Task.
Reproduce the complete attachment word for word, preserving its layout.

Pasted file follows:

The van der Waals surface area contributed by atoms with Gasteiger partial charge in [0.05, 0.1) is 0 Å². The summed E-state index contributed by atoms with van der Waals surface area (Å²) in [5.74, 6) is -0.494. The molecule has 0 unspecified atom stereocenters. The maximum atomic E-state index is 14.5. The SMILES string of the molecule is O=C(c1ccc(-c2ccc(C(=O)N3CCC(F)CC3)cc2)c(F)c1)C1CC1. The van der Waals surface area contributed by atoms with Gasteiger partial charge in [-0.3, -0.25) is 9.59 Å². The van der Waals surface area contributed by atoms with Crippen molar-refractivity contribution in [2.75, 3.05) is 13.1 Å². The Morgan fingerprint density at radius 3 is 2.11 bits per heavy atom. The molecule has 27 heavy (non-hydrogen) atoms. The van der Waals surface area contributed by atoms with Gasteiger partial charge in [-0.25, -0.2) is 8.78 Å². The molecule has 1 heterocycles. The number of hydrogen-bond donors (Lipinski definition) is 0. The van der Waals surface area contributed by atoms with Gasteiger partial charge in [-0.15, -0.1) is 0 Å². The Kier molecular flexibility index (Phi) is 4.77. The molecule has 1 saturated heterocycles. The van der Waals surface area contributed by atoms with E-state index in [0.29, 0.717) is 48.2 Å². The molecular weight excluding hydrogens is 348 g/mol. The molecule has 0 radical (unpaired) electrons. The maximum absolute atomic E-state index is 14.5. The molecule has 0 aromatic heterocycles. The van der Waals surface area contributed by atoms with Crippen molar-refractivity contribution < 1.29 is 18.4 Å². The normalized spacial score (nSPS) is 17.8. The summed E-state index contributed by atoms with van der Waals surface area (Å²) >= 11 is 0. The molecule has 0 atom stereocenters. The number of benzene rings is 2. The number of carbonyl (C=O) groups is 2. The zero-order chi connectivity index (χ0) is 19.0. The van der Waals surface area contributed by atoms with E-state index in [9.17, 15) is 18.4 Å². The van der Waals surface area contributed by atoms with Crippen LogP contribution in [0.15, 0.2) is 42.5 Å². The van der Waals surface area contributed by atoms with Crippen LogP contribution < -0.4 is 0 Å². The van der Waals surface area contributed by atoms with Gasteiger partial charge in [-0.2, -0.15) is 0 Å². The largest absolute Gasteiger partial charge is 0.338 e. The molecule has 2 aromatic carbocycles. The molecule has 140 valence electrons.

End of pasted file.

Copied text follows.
The van der Waals surface area contributed by atoms with Gasteiger partial charge in [0.05, 0.1) is 0 Å². The summed E-state index contributed by atoms with van der Waals surface area (Å²) in [5.74, 6) is -0.494. The molecule has 0 unspecified atom stereocenters. The maximum atomic E-state index is 14.5. The SMILES string of the molecule is O=C(c1ccc(-c2ccc(C(=O)N3CCC(F)CC3)cc2)c(F)c1)C1CC1. The van der Waals surface area contributed by atoms with Gasteiger partial charge in [-0.3, -0.25) is 9.59 Å². The van der Waals surface area contributed by atoms with Crippen molar-refractivity contribution in [2.75, 3.05) is 13.1 Å². The Morgan fingerprint density at radius 3 is 2.11 bits per heavy atom. The molecule has 27 heavy (non-hydrogen) atoms. The van der Waals surface area contributed by atoms with Gasteiger partial charge in [-0.25, -0.2) is 8.78 Å². The molecule has 1 heterocycles. The number of hydrogen-bond donors (Lipinski definition) is 0. The van der Waals surface area contributed by atoms with Gasteiger partial charge in [-0.15, -0.1) is 0 Å². The Kier molecular flexibility index (Phi) is 4.77. The molecule has 1 saturated heterocycles. The van der Waals surface area contributed by atoms with E-state index in [0.29, 0.717) is 48.2 Å². The molecular weight excluding hydrogens is 348 g/mol. The molecule has 0 radical (unpaired) electrons. The maximum absolute atomic E-state index is 14.5. The molecule has 0 aromatic heterocycles. The van der Waals surface area contributed by atoms with Crippen molar-refractivity contribution < 1.29 is 18.4 Å². The normalized spacial score (nSPS) is 17.8. The summed E-state index contributed by atoms with van der Waals surface area (Å²) >= 11 is 0. The molecule has 0 atom stereocenters. The number of benzene rings is 2. The number of carbonyl (C=O) groups is 2. The zero-order chi connectivity index (χ0) is 19.0. The van der Waals surface area contributed by atoms with E-state index in [9.17, 15) is 18.4 Å². The van der Waals surface area contributed by atoms with Crippen LogP contribution in [0.15, 0.2) is 42.5 Å². The van der Waals surface area contributed by atoms with Crippen LogP contribution < -0.4 is 0 Å². The van der Waals surface area contributed by atoms with Gasteiger partial charge in [-0.2, -0.15) is 0 Å². The largest absolute Gasteiger partial charge is 0.338 e. The molecule has 2 aromatic carbocycles. The molecule has 140 valence electrons.